I read. As a writer, I think one of the most important things one can do is be well-read (e.g., as I read, I ask: how does this writer construct his/her plots, build characters, create settings?). It is especially important to read books in your own genre to keep up with what publishers are looking for (and, therefore, what readers are looking for). And with the advent of e-books, it’s possible to read standing in line at the grocery or post office—virtually anywhere, but I draw the line at the movies!
And, of course, I write. Writing centers me, helping me to keep at bay life’s distractions and pulls. It keeps me mindful of the role that God is asking me to fulfill through my writing. I feel God’s presence when I write.
I’m with you on that point. So often, He directs me a direction I didn’t know a story was going to take. One time, I finished a scene where what He gave me took me to a “How are we going to get out of this impossible situation” time. He showed me a way that brought glory to Him. How do you choose your characters’ names?
I sometimes give them the names of people I admire or have been friends with, at the least the characters I admire, as a kind of tribute. If you read To Forgive, Divine, you’ll meet a guy named
He is not a nice guy—and I named him after someone I actually knew by that
name, who was also not a very nice guy. I also try to name them with names that
are appropriate to the era in which they were born. So two of my characters are
Clara and Mertis—names that would have been popular for the age they are in the
story (you wouldn’t expect someone from the 1930s to have a name like Madison
or Chloe, right?). On the other hand, unless a character’s ethnicity is
integral to their role in the story, I avoid surnames that might be distracting
or stereotyping. For instance, I probably wouldn’t give someone the name O’Hara
unless that person’s Irish heritage were a part of what he or she contributed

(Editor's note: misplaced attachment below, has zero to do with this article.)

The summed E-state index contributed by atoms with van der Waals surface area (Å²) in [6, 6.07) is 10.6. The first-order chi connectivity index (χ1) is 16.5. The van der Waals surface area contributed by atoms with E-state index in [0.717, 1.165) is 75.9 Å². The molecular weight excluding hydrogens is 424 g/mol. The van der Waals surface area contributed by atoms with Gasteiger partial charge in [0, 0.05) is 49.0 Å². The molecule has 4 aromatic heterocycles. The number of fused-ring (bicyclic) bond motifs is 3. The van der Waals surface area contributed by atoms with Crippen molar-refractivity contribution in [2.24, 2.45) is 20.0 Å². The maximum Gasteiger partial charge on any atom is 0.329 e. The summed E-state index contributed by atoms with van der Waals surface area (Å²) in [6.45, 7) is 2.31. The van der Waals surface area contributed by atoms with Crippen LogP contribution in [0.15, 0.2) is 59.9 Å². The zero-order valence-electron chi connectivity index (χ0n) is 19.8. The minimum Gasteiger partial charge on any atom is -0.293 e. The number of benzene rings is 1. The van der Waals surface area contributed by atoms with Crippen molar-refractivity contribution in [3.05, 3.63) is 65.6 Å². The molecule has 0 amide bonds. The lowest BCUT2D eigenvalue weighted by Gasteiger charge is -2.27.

to the story. If a character owned an Italian or Greek restaurant, I probably would
or Spiros, respectively. Fontana
What is the accomplishment that you are most proud of?
This will probably sound weird because I majored in English twice, but I am proudest of the 11 years I spent as a math instructor at community colleges. One of the skeletons in my closet is that I failed algebra in the ninth grade and so went on to take the fewest math courses I could get away with. My college career took some wrong turns until it hit a dead end. When I returned to school in my late 20s, all the rules had changed and even us dumb ol’ English majors had to take a certain level of math. Whether my brain had grown in the intervening years or whether I had just matured enough to discipline myself to doing lots of homework, I found myself doing very well in my math classes! I even kind of enjoyed them! So just to see how far I could take it, I wound up with a minor in math when I got my B.S. Fast forward to a move to Maryland, where my work as a math tutor landed me another gig as a math instructor, and you have one proud English major. As a once-failed algebra student, I had gone from being someone who had cried over her homework to someone who gave homework! Almost daily I looked out over my students and stood in amazement at where God had placed me. And that feeling you get when you have said something that makes the light of understanding shine on someone’s face—believe me, it never got old.
I understand that. I’m a former schoolteacher myself. If you were an animal, which one would you be, and why?
I would be some kind of bird—perhaps an eagle soaring over the
Grand Canyon. I have always looked up in
awe at birds floating on the wind currents, wondering about the vistas they see
daily and how close to God they must feel (probably not scriptural, but I think
animals must have some sense of God). My being a high-flying bird of prey like
an eagle would be ironic for two reasons: one, I am horribly afraid of heights
and two, birds of prey have to be very aggressive—and I am one of the least
confrontational people that ever was!
What is your favorite food?
Mmm. As a child, I would have said it was my mother’s crawfish bisque (I grew up in
). These days, I love a good chicken piccata or
a well-cooked piece of salmon. And I would NEVER turn down a serving of chocolate
mousse! (Bonnie, the heroine of To Forgive, Divine, makes a
chocolate mousse pie in the story—but I’ll let you decide if that turns out to
be a good or a bad thing.) New
What is the problem with writing that was your greatest roadblock, and how did you overcome it?